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Alberta adds reinstatement requirements to workers’ compensation obligations

Breach may result in penalty equivalent to worker's salary

By David Marchione

On Dec. 15, 2017, Bill 30 (An Act to Protect the Health and Well-Being of Working Albertans) received royal assent, making significant changes to the Alberta Workers' Compensation Act. One significant change is the new requirement for employers to reinstate workers following workplace injuries. This obligation came into effect on Sept.1.

With this change in legislation and obligations, Alberta joins other provinces, such as Ontario, in requiring employers to reinstate workers who have been unable to work due to a workplace accident, if those workers have been continuously employed by the employer for at least 12 months (either full-time or part-time). The requirement to reinstate goes hand in hand with the employer's duty under human rights legislation to adjust the work or the workplace to the needs of the worker, up to the point of undue hardship.       

While employers have previously been required to assist workers in returning to suitable work following a workplace injury or illness, what is new is:

•the legal requirement to reinstate workers for a period of time following a workplace injury, if they have been unable to work because of the injury

•the potential for a penalty to be levied against the employer for failing to fulfil their obligations.

In the return-to-work process, workers and employers are expected to co-operate with the goal of assisting the worker with returning to work. There are requirements on both parties to contact each other following a workplace injury and to maintain contact throughout the period of the worker's recovery. Workers who do not co-operate in the return to work may have their benefits reduced or suspended.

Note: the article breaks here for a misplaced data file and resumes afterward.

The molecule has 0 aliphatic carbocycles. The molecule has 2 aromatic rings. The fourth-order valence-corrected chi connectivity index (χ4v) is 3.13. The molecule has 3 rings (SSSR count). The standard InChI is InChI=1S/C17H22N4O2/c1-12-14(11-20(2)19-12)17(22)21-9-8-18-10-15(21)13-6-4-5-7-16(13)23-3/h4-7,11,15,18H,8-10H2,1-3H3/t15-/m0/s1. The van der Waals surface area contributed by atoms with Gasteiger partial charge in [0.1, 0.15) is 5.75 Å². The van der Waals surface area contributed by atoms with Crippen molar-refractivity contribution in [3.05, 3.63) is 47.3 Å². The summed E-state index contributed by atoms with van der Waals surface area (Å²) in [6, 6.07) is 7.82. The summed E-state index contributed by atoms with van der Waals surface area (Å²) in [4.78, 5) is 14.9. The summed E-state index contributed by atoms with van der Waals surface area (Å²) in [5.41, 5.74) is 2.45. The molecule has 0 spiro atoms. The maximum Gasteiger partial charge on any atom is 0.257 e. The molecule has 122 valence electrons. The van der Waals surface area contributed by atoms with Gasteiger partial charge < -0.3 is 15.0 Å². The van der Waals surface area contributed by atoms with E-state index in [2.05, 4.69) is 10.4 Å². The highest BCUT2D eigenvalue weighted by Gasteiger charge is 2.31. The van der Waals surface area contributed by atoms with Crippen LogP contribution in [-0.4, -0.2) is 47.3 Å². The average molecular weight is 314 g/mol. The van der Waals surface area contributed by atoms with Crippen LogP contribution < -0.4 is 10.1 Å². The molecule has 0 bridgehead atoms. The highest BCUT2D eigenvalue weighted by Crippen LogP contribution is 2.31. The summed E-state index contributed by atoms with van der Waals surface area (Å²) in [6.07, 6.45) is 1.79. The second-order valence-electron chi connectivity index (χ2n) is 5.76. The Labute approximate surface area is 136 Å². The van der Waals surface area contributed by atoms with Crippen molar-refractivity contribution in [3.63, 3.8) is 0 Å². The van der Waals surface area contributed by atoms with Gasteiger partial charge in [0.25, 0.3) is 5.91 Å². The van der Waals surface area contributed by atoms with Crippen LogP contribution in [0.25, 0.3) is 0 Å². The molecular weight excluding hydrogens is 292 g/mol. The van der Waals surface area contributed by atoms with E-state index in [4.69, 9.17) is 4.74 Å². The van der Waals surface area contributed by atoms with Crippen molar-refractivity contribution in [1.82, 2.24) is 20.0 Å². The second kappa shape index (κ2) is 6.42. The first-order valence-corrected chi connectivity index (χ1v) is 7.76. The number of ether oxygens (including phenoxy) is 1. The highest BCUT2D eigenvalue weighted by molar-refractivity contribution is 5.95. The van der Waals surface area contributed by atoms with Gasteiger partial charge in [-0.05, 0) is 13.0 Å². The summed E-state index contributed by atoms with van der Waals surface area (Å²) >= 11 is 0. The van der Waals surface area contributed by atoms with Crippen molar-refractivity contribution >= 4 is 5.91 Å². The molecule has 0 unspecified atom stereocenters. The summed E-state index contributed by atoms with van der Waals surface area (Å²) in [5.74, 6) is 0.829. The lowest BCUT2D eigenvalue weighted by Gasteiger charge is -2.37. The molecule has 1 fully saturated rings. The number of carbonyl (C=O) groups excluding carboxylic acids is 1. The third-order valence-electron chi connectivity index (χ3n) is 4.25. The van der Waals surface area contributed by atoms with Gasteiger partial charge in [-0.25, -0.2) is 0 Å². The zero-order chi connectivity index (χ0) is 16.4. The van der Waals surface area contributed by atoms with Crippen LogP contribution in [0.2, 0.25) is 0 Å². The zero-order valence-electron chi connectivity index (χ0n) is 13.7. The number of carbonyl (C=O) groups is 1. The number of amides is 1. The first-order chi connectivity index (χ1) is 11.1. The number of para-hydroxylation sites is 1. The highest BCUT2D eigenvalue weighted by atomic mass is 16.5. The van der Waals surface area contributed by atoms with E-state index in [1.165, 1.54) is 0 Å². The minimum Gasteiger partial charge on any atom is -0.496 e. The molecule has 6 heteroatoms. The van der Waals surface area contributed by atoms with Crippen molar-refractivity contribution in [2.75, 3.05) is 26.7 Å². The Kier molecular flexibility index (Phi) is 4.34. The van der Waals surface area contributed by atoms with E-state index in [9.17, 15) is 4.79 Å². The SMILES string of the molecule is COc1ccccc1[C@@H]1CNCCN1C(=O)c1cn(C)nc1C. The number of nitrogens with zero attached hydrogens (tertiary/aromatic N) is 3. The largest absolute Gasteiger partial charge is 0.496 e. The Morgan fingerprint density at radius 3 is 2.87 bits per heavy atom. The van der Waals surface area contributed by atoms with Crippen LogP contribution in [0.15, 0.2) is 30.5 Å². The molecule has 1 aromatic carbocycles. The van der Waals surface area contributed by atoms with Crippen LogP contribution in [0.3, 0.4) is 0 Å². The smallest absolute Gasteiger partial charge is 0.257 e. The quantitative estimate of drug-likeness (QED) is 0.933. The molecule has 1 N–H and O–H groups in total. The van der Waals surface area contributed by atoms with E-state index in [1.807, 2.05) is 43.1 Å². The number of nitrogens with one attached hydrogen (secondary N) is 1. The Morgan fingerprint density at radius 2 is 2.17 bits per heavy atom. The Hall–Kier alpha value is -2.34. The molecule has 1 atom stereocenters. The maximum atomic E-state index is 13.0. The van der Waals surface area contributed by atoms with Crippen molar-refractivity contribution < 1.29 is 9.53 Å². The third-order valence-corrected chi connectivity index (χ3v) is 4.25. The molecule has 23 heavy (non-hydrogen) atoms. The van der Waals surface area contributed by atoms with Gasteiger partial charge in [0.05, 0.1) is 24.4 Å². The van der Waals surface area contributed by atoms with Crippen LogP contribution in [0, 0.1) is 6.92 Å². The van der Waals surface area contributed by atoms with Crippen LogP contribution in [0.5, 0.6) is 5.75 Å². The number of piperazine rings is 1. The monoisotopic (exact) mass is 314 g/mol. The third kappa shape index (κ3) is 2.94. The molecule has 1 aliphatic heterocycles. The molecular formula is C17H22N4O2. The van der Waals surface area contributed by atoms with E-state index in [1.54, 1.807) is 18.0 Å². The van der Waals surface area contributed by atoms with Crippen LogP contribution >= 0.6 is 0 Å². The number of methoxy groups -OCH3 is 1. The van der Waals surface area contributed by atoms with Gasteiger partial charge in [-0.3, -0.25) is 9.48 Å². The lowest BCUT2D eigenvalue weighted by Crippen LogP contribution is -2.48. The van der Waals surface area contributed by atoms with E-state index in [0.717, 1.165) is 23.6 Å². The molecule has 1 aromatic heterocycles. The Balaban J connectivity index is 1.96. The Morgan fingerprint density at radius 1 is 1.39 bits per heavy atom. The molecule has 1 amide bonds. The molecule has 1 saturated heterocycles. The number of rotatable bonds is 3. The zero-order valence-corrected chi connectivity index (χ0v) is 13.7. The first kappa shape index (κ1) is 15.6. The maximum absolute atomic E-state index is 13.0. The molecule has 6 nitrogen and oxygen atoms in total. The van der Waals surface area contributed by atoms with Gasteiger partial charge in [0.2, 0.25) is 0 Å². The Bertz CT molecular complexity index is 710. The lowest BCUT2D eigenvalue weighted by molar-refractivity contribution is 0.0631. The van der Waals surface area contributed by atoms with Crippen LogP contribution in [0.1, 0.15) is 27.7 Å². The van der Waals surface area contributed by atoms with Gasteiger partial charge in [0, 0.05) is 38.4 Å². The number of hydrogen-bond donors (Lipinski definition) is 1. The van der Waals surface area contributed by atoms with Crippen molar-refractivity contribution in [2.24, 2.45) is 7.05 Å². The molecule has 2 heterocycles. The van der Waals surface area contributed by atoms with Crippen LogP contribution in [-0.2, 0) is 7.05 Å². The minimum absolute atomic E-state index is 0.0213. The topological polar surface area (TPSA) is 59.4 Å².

Under Alberta's amended legislation, an employer who terminates a worker within six months of their reinstatement, or while the worker continues to receive compensation, will be presumed to have breached their reinstatement obligations. This presumption is rebuttable if the employer can demonstrate that the termination was unrelated to the worker's injury or their claim for benefits. If an employer breaches their reinstatement obligation, the WCB may levy a penalty on the employer up to the equivalent of the worker's net salary for the year before the accident. Penalty monies do not impact an employer's premiums. The obligation to reinstate ends when an employee declines to return to work.

Assisting an injured worker with returning to suitable work as quickly and safely as possible following a workplace injury remains an employer's best option for managing claim costs. Employers considering terminating a worker following a workplace injury should be aware of the new obligations and the potential cost impacts of doing so, should they be found to be in breach of their re-employment obligation.

David Marchione

David Marchione is an occupational health and safety consultant and paralegal at Fasken in Toronto. He can be reached at (416) 868-3468 or dmarchione@fasken.com, or visit www.ehslaw.ca for more information.
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